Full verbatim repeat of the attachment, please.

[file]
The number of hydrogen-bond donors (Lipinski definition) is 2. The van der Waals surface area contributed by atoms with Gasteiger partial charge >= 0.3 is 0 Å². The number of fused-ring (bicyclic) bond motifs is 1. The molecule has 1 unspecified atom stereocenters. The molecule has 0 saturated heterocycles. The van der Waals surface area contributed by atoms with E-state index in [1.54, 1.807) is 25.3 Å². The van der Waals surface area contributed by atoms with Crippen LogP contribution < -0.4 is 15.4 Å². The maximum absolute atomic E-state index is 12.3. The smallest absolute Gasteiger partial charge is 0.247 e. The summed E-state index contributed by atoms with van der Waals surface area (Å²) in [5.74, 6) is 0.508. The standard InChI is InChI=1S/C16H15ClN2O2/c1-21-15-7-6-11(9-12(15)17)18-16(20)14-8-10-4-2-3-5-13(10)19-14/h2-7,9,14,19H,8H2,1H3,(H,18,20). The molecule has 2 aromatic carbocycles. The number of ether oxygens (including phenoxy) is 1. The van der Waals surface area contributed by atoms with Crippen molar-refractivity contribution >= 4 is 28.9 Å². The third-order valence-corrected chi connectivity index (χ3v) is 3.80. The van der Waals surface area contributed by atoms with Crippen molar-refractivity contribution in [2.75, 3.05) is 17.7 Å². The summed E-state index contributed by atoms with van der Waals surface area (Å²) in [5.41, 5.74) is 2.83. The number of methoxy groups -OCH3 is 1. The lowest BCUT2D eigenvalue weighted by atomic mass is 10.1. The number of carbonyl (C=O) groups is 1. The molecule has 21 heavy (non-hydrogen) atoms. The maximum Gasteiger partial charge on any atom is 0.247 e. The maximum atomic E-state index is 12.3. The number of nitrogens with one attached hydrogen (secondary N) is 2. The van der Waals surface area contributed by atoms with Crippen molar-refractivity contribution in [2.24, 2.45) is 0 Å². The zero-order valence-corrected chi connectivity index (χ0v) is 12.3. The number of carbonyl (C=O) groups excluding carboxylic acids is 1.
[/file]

The number of hydrogen-bond donors (Lipinski definition) is 2. The van der Waals surface area contributed by atoms with Gasteiger partial charge >= 0.3 is 0 Å². The number of fused-ring (bicyclic) bond motifs is 1. The molecule has 1 unspecified atom stereocenters. The molecule has 0 saturated heterocycles. The van der Waals surface area contributed by atoms with E-state index in [1.54, 1.807) is 25.3 Å². The van der Waals surface area contributed by atoms with Crippen LogP contribution < -0.4 is 15.4 Å². The maximum absolute atomic E-state index is 12.3. The smallest absolute Gasteiger partial charge is 0.247 e. The summed E-state index contributed by atoms with van der Waals surface area (Å²) in [5.74, 6) is 0.508. The standard InChI is InChI=1S/C16H15ClN2O2/c1-21-15-7-6-11(9-12(15)17)18-16(20)14-8-10-4-2-3-5-13(10)19-14/h2-7,9,14,19H,8H2,1H3,(H,18,20). The molecule has 2 aromatic carbocycles. The number of ether oxygens (including phenoxy) is 1. The van der Waals surface area contributed by atoms with Crippen molar-refractivity contribution >= 4 is 28.9 Å². The third-order valence-corrected chi connectivity index (χ3v) is 3.80. The van der Waals surface area contributed by atoms with Crippen molar-refractivity contribution in [2.75, 3.05) is 17.7 Å². The summed E-state index contributed by atoms with van der Waals surface area (Å²) in [5.41, 5.74) is 2.83. The number of methoxy groups -OCH3 is 1. The lowest BCUT2D eigenvalue weighted by atomic mass is 10.1. The number of carbonyl (C=O) groups is 1. The molecule has 21 heavy (non-hydrogen) atoms. The maximum Gasteiger partial charge on any atom is 0.247 e. The maximum atomic E-state index is 12.3. The number of nitrogens with one attached hydrogen (secondary N) is 2. The van der Waals surface area contributed by atoms with Crippen molar-refractivity contribution in [2.24, 2.45) is 0 Å². The zero-order valence-corrected chi connectivity index (χ0v) is 12.3. The number of carbonyl (C=O) groups excluding carboxylic acids is 1.